This may be a familiar admonition to you — get blogging, establish your name and reputation online, supercharge your marketing, etc. You’ve read those kinds of articles elsewhere, and either they’ve moved you to action or they haven’t. But what I really want to impress upon you today is how much it suddenly matters to have your own platform in the blawgosphere — why it’s becoming extremely important for you to fence off your territory and start building a homestead: online legal publications, powered by the speed and insight of lawyer blogs, are coming fast.
Think about it: there are thousands of law blogs currently in active production, written by lawyers, law professors and law students worldwide. These bloggers are becoming de facto correspondents for the particular niches they represent. But they’re also scattered all over the Internet, and unless you’re a real RSS aficionado willing to hunt down updates from the best people to read, you’re going to miss a lot.
So it’s only a matter of time before someone sets up an “online legal newspaper” that collects dispatches from these correspondents and packages them for a dedicated readership, either general interest or in a specific practice or industry sector. These online publications (or law-focused aggregators, if you like) will use the extraordinary power of the link to send thousands and thousands of readers to these blogs when a must-read post appears, or will acquire RSS feeds from these blogs by consent and mutual benefit.
There will be a lot of cheap, fly-by-night, content-scraping aggregators to begin with, sure — just as there were any number of “rags” in the early days of the newspaper. (Law bloggers are concerned about this, and rightly so.) But legitimate aggregators will grow to be widely known and respected, distinguishing themselves through their own original content, the astute choice of the best links and feeds, aggressive branding and a host of other innovative steps. This is the future of legal media.
In fact, it’s already started: the ABA Journal has set up a blawg directory arranging blogs by various indicia like subject matter, author type and region (here’s Law21’s entry). Over at LexBlog, Kevin O’Keefe and Rob La Gatta have gone a step farther with LexMonitor, which is more than just a directory of blawgs and their authors: it also provides an editorial function, tracking blog posts that cover prominent subjects and generate the busiest conversations, as well as offering a running series of “editor’s recommendations” blog links (here are the entries for Law21 and yours truly). LexMonitor looks a lot like what tomorrow’s legal publications will resemble.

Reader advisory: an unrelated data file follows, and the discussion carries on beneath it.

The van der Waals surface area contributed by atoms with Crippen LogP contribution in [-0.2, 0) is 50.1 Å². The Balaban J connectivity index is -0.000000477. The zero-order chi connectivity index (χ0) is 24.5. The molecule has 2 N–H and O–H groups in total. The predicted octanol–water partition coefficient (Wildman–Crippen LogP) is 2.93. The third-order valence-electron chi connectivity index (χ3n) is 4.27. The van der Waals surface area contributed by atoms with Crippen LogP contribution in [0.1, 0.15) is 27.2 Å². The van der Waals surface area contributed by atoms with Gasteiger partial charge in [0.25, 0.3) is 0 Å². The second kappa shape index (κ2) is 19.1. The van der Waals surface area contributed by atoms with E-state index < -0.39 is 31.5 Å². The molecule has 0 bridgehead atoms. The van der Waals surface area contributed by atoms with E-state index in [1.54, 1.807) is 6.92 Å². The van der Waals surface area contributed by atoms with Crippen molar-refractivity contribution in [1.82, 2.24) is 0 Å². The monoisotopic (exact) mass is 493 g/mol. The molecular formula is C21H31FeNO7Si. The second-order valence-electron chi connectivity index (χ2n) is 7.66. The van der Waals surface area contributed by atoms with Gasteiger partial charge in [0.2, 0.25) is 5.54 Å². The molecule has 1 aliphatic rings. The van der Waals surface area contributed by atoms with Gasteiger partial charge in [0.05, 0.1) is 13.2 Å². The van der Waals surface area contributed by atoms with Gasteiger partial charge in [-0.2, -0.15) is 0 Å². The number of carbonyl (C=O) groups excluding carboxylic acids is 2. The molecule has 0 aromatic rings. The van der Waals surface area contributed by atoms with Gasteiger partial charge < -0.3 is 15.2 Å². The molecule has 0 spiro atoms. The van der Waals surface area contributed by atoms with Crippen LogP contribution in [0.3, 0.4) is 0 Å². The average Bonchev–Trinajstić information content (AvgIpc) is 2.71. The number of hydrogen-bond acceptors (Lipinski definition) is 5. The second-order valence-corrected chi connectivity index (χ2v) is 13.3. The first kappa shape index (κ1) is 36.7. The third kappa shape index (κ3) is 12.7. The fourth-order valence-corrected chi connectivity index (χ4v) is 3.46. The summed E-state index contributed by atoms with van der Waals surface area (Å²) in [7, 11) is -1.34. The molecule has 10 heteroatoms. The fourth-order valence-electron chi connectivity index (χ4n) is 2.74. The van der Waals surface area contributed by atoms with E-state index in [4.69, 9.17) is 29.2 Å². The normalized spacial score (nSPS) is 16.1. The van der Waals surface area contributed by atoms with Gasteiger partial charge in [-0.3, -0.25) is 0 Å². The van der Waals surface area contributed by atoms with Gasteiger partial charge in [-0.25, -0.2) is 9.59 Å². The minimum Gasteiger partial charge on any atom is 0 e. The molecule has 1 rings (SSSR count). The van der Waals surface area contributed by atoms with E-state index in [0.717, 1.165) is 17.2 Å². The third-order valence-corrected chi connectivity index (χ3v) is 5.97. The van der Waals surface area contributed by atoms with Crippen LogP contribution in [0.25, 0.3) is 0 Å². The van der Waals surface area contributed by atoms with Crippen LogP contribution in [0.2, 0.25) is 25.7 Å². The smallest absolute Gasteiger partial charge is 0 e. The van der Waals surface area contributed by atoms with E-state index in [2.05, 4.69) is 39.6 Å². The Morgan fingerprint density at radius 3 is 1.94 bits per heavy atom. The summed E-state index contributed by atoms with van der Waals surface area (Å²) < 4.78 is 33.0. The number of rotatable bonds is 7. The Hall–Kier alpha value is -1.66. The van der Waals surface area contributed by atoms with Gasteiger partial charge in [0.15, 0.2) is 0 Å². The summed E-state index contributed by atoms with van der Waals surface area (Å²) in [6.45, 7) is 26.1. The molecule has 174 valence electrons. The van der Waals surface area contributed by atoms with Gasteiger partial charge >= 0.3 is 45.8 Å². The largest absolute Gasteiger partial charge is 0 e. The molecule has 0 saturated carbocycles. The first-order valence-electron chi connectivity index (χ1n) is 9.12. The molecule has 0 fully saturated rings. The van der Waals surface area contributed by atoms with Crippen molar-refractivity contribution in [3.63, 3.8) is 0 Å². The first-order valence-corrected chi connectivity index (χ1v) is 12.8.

(Newspapers in general are going to go this route, too: Jeff Jarvis and Scott Karp make that clear when they set out the future of newspapers in a digital media world. Tomorrow’s news outlets will, in Jeff’s words, “do what [they] do best and link to the rest.” So will the legal media.)
Why does this matter to you? Because when these new online legal publications really get rolling (and there will be a wide range of them, just as there are in the print media today), they will be the new aggregators — they will perform the same function as today’s legal newspapers and magazines, bringing together the most readable and reliable content in one place under a trusted and reputable brand. They will be looking for the best legal bloggers to be their correspondents, and they will link to those bloggers over and over again. And their readers will be the people you most want to reach: clients, in-house lawyers, decision-makers.
All the reasons you’ve already been given to start blogging are valid. Here’s the newest and most important one: you need to be your own platform. You need to be your own strong, reputable, respected online presence, because in the very near future, those platforms are going to form the foundation of a vast new publishing and marketing network. You won’t need to contact editors and ask to appear in their magazines. You’ll be the magazine.